Monday, January 06, 2014

What's on the front page?

One of our readings for the MAR Keynote course is from Heidi A. Campbell, titled Understanding the Relationship between Religion Online and Offline in a Networked Society. The article is quite long and covers a wide range of other literature (the references section is eight pages long!) but gives an interesting look at some of the differences and similarities between how religion is practiced both offline and online. Dr. Campbell lays out five central traits of what she terms "networked religion:" networked community, stored identity, shifting authority, convergent practice, and multisite reality.

The section that I found most interesting was on shifting authority and in particular there is one passage that I wanted to lift up for thought: "It is recognized that the structure of web sites and discussion forums offers a platform of influence often not available to users offline, as they become interpreters of religious belief and culture online." (page 11). This made me pause and consider how the structure our a church's website may relate to what that church is trying to say and to whom it is saying it. This topic is also discussed in the Click 2 Save book that I mentioned yesterday.

When my church first started to talk about setting up a website I encouraged that those involved with the design be very intentional about the entire thing. Unfortunately there was very little interest in being involved and I ended up putting together the site myself quickly. The result is a very basic site with quite limited functionality. My initial intention was to provide the information that I thought was most pertinent to people that are searching the web for churches to visit, so I included our address and when we worship. Since that first debut I have added a nicer cover photo and we now have archived recordings of sermons, so the audience may have widened to include parishioners that couldn't attend and want to listen to the message, but for the most part there really isn't much content there.

In light of this I'm now wondering what a fresh pair of eyes sees when they view our website. If the major thing we are presenting is where and when we meet, what does that say about our message? Does it say anything about us at all?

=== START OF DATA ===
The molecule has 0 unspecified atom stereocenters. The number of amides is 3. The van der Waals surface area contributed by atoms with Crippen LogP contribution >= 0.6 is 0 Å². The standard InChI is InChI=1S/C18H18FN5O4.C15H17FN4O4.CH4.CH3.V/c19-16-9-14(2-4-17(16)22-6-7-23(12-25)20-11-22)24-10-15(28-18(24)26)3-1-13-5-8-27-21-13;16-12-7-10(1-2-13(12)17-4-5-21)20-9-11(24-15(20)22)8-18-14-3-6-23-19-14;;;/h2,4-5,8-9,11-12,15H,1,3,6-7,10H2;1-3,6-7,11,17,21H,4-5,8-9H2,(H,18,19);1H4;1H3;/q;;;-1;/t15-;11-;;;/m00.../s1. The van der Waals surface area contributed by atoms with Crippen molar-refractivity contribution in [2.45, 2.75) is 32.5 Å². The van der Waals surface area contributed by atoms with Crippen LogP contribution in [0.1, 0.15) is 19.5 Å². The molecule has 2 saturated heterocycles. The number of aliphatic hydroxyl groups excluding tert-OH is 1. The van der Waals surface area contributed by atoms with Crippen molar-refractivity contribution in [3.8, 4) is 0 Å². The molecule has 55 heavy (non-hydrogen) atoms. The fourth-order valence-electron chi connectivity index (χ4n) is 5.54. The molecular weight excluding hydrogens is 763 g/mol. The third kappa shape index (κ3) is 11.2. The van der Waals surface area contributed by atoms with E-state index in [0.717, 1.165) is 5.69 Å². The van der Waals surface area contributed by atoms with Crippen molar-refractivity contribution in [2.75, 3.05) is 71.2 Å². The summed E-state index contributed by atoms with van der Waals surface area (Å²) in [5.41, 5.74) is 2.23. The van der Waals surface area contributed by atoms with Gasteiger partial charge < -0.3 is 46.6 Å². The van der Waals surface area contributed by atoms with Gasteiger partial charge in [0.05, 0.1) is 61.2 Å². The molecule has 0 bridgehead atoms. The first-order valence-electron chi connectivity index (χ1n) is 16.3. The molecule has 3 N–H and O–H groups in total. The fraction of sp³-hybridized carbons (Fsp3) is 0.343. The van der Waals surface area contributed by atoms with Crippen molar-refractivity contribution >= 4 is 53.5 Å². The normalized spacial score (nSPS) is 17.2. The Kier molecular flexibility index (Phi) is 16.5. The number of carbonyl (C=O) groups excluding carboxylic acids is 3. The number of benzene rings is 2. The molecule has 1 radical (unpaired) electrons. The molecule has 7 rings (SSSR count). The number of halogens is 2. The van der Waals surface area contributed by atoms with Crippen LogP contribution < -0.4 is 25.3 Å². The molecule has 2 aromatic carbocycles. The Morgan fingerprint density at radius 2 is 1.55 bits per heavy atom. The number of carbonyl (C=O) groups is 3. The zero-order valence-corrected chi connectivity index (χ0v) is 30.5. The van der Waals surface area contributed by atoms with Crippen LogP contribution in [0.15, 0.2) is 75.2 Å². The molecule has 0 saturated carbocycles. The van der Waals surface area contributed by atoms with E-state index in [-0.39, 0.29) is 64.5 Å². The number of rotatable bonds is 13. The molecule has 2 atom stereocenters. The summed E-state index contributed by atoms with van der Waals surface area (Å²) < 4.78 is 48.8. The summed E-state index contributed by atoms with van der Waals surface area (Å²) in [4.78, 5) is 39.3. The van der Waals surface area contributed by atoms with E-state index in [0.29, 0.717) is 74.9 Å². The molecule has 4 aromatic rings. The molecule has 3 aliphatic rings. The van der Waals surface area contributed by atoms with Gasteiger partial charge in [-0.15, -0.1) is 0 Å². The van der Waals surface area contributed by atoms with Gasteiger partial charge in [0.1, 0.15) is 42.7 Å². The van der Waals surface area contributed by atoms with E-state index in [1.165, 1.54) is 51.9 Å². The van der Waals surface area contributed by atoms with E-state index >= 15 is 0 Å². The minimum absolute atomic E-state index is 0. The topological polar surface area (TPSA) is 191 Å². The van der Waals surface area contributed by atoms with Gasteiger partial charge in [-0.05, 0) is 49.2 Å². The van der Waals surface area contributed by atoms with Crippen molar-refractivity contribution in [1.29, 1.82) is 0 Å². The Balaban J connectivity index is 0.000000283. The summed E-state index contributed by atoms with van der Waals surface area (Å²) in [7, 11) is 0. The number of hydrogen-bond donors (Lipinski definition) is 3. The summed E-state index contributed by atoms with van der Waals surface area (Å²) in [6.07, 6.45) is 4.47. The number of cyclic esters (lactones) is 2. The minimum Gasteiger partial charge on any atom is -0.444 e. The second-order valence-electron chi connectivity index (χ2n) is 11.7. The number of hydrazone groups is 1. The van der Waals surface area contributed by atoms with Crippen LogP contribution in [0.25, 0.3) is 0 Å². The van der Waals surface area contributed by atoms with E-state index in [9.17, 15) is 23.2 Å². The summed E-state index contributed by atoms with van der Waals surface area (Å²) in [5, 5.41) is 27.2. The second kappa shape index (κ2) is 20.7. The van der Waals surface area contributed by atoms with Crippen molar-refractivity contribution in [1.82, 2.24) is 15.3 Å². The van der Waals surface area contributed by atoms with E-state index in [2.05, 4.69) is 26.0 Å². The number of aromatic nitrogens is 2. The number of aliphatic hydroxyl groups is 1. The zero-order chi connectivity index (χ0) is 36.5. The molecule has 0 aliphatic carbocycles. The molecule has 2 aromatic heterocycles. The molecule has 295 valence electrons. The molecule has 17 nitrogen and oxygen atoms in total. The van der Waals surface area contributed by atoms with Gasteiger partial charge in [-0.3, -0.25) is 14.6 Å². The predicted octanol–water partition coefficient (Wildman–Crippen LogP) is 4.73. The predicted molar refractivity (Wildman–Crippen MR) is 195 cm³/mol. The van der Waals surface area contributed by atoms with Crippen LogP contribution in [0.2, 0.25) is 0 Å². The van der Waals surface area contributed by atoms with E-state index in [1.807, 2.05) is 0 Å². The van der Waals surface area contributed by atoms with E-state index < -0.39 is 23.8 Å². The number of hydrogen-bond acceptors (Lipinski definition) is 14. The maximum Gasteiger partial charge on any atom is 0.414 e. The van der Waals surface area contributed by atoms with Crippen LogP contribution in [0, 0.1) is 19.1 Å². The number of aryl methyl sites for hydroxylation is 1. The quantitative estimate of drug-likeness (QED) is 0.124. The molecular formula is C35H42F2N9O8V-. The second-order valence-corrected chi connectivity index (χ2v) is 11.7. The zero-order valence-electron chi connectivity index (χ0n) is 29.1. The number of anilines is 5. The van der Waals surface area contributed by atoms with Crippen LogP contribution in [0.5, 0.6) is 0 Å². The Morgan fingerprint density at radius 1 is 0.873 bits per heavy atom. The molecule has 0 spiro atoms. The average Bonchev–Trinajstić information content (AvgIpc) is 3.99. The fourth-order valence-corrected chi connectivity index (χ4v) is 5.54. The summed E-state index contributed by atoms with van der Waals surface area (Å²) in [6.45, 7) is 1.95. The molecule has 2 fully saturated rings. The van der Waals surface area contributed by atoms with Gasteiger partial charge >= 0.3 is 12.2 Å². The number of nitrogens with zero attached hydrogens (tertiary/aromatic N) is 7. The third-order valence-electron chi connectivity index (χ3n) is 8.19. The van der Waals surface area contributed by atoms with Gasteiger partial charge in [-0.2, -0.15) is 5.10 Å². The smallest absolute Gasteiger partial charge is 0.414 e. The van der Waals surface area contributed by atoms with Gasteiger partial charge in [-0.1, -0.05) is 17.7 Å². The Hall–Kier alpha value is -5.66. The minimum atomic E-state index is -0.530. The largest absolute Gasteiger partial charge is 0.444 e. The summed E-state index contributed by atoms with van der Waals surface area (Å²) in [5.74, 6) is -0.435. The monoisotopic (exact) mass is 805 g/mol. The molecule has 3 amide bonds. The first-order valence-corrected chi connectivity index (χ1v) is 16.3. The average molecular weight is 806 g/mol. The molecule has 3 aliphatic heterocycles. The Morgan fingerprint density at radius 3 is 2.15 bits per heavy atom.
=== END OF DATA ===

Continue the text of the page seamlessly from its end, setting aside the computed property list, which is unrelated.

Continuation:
Kerri Clark said...

Chuck - how convenient that you have an entire class of fresh eyes! I think it's always a good idea to be asking this often - about websites,and also worship spaces and liturgy.

One thing I'm wondering is if the description provided (is it the mission statement?) uses a lot of "insider language" - it makes sense to me, but if the audience the website is meant to reach is a group not already attending the church, this may seem confusing, or inaccessible. It might be interesting to include photos or short quotes from folks in your congregation to describe/show how the congregation is living that out.

Also, do you have a pastor? Could his/her name or picture be included on the website?

Overall, I think it's helpful to have something available to folks, even if the information is basic, and with the link to Facebook, there is an opportunity for greater connection and more information.

Mary Hess said...

I think you're asking the right questions here! And I'll be curious how they unfold as you ask them with members of your congregation, and perhaps also with people in the area who might geographically be close to your congregation, but not familiar with it.

Nicole Roop said...

Like you, I struggle with how to best set up our web presence with limited resources. There is the monetary issue - which is why we use a free site - and personnel - I'm seen as the tech savvy adult on the Council, therefore, I was tapped to do it. As we are reading in Click2Save, a website is just the tip of the iceberg and we need to supplement it. In my eyes, your facebook presence is more important and the videos you've posted.